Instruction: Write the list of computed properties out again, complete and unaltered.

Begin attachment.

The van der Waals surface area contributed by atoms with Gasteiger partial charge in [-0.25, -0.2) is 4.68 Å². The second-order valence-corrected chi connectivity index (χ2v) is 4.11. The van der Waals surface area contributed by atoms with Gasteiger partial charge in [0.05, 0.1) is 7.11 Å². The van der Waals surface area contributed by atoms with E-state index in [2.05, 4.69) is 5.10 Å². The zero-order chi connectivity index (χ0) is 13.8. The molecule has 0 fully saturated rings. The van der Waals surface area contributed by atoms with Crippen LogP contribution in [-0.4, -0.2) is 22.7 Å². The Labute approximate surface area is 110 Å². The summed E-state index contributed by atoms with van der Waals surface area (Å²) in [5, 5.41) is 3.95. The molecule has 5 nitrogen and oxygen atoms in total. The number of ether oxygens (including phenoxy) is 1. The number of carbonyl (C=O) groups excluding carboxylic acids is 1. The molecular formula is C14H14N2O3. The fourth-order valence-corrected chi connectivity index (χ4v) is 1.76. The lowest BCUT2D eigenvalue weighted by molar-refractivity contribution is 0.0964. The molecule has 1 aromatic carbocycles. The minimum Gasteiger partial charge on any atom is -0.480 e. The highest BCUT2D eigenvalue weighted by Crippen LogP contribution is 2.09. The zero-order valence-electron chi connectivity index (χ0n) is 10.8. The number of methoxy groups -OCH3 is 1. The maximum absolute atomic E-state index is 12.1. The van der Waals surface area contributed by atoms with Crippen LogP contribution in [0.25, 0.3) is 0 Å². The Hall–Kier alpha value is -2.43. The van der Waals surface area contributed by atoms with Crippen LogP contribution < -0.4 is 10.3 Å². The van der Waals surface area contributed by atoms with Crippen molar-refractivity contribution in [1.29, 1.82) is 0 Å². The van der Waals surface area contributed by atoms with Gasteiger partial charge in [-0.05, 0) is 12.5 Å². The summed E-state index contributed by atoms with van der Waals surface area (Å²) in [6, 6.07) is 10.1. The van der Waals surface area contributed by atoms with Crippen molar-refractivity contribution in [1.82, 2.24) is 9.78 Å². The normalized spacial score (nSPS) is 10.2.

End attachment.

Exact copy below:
The van der Waals surface area contributed by atoms with Gasteiger partial charge in [-0.25, -0.2) is 4.68 Å². The second-order valence-corrected chi connectivity index (χ2v) is 4.11. The van der Waals surface area contributed by atoms with Gasteiger partial charge in [0.05, 0.1) is 7.11 Å². The van der Waals surface area contributed by atoms with E-state index in [2.05, 4.69) is 5.10 Å². The zero-order chi connectivity index (χ0) is 13.8. The molecule has 0 fully saturated rings. The van der Waals surface area contributed by atoms with Crippen LogP contribution in [-0.4, -0.2) is 22.7 Å². The Labute approximate surface area is 110 Å². The summed E-state index contributed by atoms with van der Waals surface area (Å²) in [5, 5.41) is 3.95. The molecule has 5 nitrogen and oxygen atoms in total. The number of ether oxygens (including phenoxy) is 1. The number of carbonyl (C=O) groups excluding carboxylic acids is 1. The molecular formula is C14H14N2O3. The fourth-order valence-corrected chi connectivity index (χ4v) is 1.76. The lowest BCUT2D eigenvalue weighted by molar-refractivity contribution is 0.0964. The molecule has 1 aromatic carbocycles. The minimum Gasteiger partial charge on any atom is -0.480 e. The highest BCUT2D eigenvalue weighted by Crippen LogP contribution is 2.09. The zero-order valence-electron chi connectivity index (χ0n) is 10.8. The number of methoxy groups -OCH3 is 1. The maximum absolute atomic E-state index is 12.1. The van der Waals surface area contributed by atoms with Crippen LogP contribution in [0.25, 0.3) is 0 Å². The Hall–Kier alpha value is -2.43. The van der Waals surface area contributed by atoms with Crippen LogP contribution < -0.4 is 10.3 Å². The van der Waals surface area contributed by atoms with Crippen molar-refractivity contribution in [1.29, 1.82) is 0 Å². The van der Waals surface area contributed by atoms with Gasteiger partial charge in [-0.05, 0) is 12.5 Å². The summed E-state index contributed by atoms with van der Waals surface area (Å²) in [6, 6.07) is 10.1. The van der Waals surface area contributed by atoms with Crippen molar-refractivity contribution in [1.82, 2.24) is 9.78 Å². The normalized spacial score (nSPS) is 10.2.